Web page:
From the Vaults VI: More Manga Gems

We have already posted in this very blog series about the treasure trove of manga titles that are available for you to reserve — over 170 series or stand-alone titles, for a total of over 3,000 unique volumes to peruse. And though we’ve been buying more manga for our branch libraries so it’s easier for you to browse, there’s still a sizeable chunk of the manga collection on the shelves at Te Pātaka, our collection and distribution centre, just waiting for you to reserve it. Read on to discover some of the library’s hidden manga gems.

Bleach. Volume 1, Strawberry and the soul reaper / Kubo, Tite

What better way to start this list than with iconic shōnen series Bleach? All 74 volumes of the legendary adventures of Ichigo Kurosaki and Rukia Kuchiki can be found on the shelves at Te Pātaka, and you can reserve them to get sent wherever you like. If you’re still into doing things old-school, you can also find the Bleach anime (movies and series) on DVD on our catalogue. If you haven’t yet descended into the world of Soul Reapers and Hollows, spirits and afterlives, well, now is as good a time as any.

The drifting classroom. Volume 1 / Umezu, Kazuo

The Drifting Classroom is truly a hidden gem in our manga collection. First published in Japan in 1972 by horror mangaka Kazuo Umezu, this series won him the prestigious Shogakukan Manga Award in 1974. After a supernatural tremor causes young Sho Takamatsu’s classroom to transport to an otherworldly post-apocalyptic wasteland, he and his classmates find themselves beset by nightmares, monsters, and creeping madness as they try to find a way back to their homes. Side note: this chilling and beautifully illustrated manga was adapted into the film Drifting School in 1995 — the film itself was generally poorly-received, but it did serve to kick-start the career of one Drake Bell, in the role of Kenny Smith!

A drifting life / Tatsumi, Yoshihiro

One of the more ‘literary’ sets on this list, Eisner Award-winning manga A Drifting Life is often read as an autobiographical series chronicling the life of the author, Yoshihiro Tatsumi, in the early stages of his career as a mangaka. Metafictional efforts like this can sometimes come across as a little stilted or forced (“Oh wow, another book about how much of a struggle it is to write a book”) — not so with A Drifting Life. The art is by turns sparkling and muted, the text by turns dense and sparse, as the situation demands. This is a work of art about work and art that you really shouldn’t miss.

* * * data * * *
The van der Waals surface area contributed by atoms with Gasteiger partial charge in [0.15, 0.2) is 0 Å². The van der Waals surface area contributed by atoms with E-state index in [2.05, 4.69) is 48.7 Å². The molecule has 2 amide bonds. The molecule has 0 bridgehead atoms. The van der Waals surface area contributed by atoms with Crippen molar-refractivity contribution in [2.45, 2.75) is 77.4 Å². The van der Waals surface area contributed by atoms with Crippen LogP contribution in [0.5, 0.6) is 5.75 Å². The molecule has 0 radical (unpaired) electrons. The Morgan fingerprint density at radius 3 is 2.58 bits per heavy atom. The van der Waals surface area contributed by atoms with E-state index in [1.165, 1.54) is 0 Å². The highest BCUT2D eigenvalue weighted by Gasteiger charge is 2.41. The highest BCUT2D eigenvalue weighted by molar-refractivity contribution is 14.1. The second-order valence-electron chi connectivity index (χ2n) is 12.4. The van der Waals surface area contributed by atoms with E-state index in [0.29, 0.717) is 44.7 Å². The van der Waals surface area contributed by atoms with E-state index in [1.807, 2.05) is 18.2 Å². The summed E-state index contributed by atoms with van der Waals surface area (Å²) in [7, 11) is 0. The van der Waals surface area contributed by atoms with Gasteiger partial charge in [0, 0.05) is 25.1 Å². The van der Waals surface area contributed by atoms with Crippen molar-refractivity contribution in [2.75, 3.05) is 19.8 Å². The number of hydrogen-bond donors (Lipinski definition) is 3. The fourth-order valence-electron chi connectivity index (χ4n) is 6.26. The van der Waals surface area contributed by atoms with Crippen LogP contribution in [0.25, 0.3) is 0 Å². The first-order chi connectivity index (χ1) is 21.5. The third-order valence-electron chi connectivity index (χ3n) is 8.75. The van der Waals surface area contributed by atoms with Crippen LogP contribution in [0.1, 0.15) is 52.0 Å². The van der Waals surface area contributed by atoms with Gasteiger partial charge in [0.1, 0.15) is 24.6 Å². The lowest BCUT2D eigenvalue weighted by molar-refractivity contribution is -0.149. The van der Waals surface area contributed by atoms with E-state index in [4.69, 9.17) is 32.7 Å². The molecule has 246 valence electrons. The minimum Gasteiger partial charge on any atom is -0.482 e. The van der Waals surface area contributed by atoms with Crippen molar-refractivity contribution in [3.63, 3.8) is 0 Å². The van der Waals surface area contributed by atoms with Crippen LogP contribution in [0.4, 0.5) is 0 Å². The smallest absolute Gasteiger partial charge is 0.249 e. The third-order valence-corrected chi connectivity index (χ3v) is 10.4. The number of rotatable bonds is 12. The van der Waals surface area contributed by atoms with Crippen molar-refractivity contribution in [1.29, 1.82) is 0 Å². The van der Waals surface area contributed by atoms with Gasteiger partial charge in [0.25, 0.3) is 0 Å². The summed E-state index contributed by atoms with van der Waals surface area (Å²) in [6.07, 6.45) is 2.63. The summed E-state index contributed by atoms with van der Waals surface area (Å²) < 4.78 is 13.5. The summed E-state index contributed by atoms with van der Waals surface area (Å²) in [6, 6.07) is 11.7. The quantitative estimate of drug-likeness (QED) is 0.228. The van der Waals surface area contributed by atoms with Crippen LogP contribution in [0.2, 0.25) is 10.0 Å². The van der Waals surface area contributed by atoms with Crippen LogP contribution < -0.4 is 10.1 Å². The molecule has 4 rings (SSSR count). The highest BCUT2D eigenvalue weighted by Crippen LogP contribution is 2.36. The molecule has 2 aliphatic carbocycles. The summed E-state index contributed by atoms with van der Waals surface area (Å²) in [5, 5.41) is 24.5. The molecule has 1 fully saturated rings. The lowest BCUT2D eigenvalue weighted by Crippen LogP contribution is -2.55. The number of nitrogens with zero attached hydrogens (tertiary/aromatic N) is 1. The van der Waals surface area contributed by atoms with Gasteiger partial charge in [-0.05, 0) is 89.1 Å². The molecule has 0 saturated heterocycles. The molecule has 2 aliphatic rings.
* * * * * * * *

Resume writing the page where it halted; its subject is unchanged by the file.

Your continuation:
Magic knight Rayearth. [Volume 1] / CLAMP (Mangaka group)

A classic of both the magical girl and mecha genres, CLAMP’s Magic Knight Rayearth sits among the greats of 90s shōjo manga — a feat that is even more impressive when you consider this period contains some of the true stalwarts of the genre — we’re talking like Pretty Guardian Sailor Moon and Cardcaptor Sakura levels here. Action-packed, strong characterisations, and an epic video game-esque story treatment characterise this series. It’s little wonder it spawned no fewer than six video game adaptations in its history.

My lesbian experience with loneliness / Nagata, Kabi

Okay, okay, I know we’ve written about this incredible standalone volume before on this very blog. But look, who could blame us for wanting to highlight it again? It’s funny, it’s sad, it’s expressive, it’s relatable — you definitely won’t regret picking it up. My Lesbian Experience With Loneliness made a massive splash when it burst onto the scenes in 2017 — interestingly, for a manga title, it didn’t just have an impact in Japan, but also in Western media, where it won the Crunchyroll ‘Manga of the Year’ award, was listed among the best comics of the 2017 on both Publishers Weekly and Amazon, also picking up a Harvey Award for Best Manga.